Neurobiologist has the soul of a philosopher
By Aline McKenzie / Feb. 12-18, 2011
For a neurologist who works on the cutting edge of his field, Dr. Juan Pascual spends a great deal of time in the past.
Dr. Pascual, assistant professor of neurology and neurotherapeutics, pediatrics and physiology, is also an internationally recognized amateur philosopher, currently translating from Latin into Spanish the Theological-Political Treatise by Baruch Spinoza, a mid-17th-century philosopher who is regarded as the founder of the Radical Enlightenment.
“He was the ultimate materialist,” Dr. Pascual said. “He concluded that miracles are to be doubted, because nature shouldn’t be making exceptions to its rules.”
The Treatise has been translated only a few times; it’s an especially difficult task because Spinoza learned Latin as an adult. “His Latin is very poor,” Dr. Pascual said. “He has bad grammar and uses very long sentences.”
Dr. Pascual’s own interest is in the “mind-body” dualism that dates from antiquity. More recently, René Descartes revived the debate when he argued in the mid-1600s that the human body, being physical, follows physical laws, while the non-physical mind — the soul — does not.
Dr. Pascual, who leads the pediatric and adult rare brain diseases clinic and laboratory, disagrees. Philosophy and science, he said, have shown not that the mind and the brain are one and the same, but rather that mind and body (the entire sentient body) are inseparable and, perhaps, indistinguishable.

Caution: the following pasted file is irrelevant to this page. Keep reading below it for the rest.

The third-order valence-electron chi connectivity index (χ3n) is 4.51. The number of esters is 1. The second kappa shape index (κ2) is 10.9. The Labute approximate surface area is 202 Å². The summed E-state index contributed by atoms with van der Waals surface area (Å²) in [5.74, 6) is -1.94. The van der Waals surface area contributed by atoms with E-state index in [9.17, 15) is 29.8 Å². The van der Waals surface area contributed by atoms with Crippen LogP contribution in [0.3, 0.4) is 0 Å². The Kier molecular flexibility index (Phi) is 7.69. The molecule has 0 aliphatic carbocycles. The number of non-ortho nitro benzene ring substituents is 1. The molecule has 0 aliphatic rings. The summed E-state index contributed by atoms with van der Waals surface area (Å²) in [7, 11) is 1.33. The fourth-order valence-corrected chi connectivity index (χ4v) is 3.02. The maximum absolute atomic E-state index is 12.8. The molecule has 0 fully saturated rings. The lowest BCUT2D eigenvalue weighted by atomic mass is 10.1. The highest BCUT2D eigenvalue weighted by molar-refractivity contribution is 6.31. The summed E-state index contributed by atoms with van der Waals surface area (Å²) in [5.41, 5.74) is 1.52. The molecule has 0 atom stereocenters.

“Neuroscience still lags behind the philosophy of mind,” he said. “We have no idea where to look in the brain to find what is most relevant to the mind. Is it in a network of synchronized cells? Is it in individual cells? We don’t know.”
But he said that even if science were to fully unveil the workings of the brain and the mind, humans would still need philosophy to discuss concepts such as language, knowledge and ethics.
Dr. Pascual’s philosophical work is well-recognized. He recently was awarded the Distinguished Medal and elected as an Honor Member by the alumni association of the University of Málaga in his native Spain. In October, he was elected to the European Academy of Arts, Sciences and Letters.
His interests have led him to read Immanuel Kant in the original German, armed with a huge dictionary.
Dr. Pascual is also a life member of the Royal Academy of Spain, the Royal Academy of Fine Arts of San Telmo and the North American Academy of the Spanish Language, associations dedicated to the maintenance of the official Spanish dictionary, cultivation of aesthetics and promotion of the arts.
His family background prepared him for these wide-ranging interests. Dr. Pascual’s father is a professor of medieval philosophy, and his mother is a professor of literature and a leading expert on the latest Nobel laureate in the field, Mario Vargas Llosa.
“I always hesitated whether to study philosophy or medicine — a serious indecision that I still entertain today,” Dr. Pascual said. “There are minimal career prospects in philosophy. Our society doesn’t have much respect for philosophers.”
He finally realized: “I can do philosophy at home; all I need is my books. For science, you need all this structure,” he said, indicating his North Campus laboratory surroundings. “One can be an amateur philosopher. I don’t know how a person can be an amateur neurobiologist.”